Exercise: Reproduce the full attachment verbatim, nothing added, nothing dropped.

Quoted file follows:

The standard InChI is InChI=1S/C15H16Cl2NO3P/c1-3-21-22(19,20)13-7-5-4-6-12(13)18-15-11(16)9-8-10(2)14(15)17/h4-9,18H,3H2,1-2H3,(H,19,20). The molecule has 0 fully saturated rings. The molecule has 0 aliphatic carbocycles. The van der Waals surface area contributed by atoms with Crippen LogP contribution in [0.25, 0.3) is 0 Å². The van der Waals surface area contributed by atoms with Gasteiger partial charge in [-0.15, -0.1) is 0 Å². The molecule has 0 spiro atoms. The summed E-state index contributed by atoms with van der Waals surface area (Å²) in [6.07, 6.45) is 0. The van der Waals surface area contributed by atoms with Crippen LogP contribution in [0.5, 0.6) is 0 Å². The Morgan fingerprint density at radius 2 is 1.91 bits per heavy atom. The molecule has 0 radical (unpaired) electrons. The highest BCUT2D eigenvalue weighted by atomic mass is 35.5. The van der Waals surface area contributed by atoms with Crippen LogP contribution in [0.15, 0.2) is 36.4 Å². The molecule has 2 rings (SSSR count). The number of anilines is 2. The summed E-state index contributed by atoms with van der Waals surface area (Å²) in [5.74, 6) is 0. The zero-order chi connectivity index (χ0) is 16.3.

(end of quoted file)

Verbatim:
The standard InChI is InChI=1S/C15H16Cl2NO3P/c1-3-21-22(19,20)13-7-5-4-6-12(13)18-15-11(16)9-8-10(2)14(15)17/h4-9,18H,3H2,1-2H3,(H,19,20). The molecule has 0 fully saturated rings. The molecule has 0 aliphatic carbocycles. The van der Waals surface area contributed by atoms with Crippen LogP contribution in [0.25, 0.3) is 0 Å². The van der Waals surface area contributed by atoms with Gasteiger partial charge in [-0.15, -0.1) is 0 Å². The molecule has 0 spiro atoms. The summed E-state index contributed by atoms with van der Waals surface area (Å²) in [6.07, 6.45) is 0. The van der Waals surface area contributed by atoms with Crippen LogP contribution in [0.5, 0.6) is 0 Å². The Morgan fingerprint density at radius 2 is 1.91 bits per heavy atom. The molecule has 0 radical (unpaired) electrons. The highest BCUT2D eigenvalue weighted by atomic mass is 35.5. The van der Waals surface area contributed by atoms with Crippen LogP contribution in [0.15, 0.2) is 36.4 Å². The molecule has 2 rings (SSSR count). The number of anilines is 2. The summed E-state index contributed by atoms with van der Waals surface area (Å²) in [5.74, 6) is 0. The zero-order chi connectivity index (χ0) is 16.3.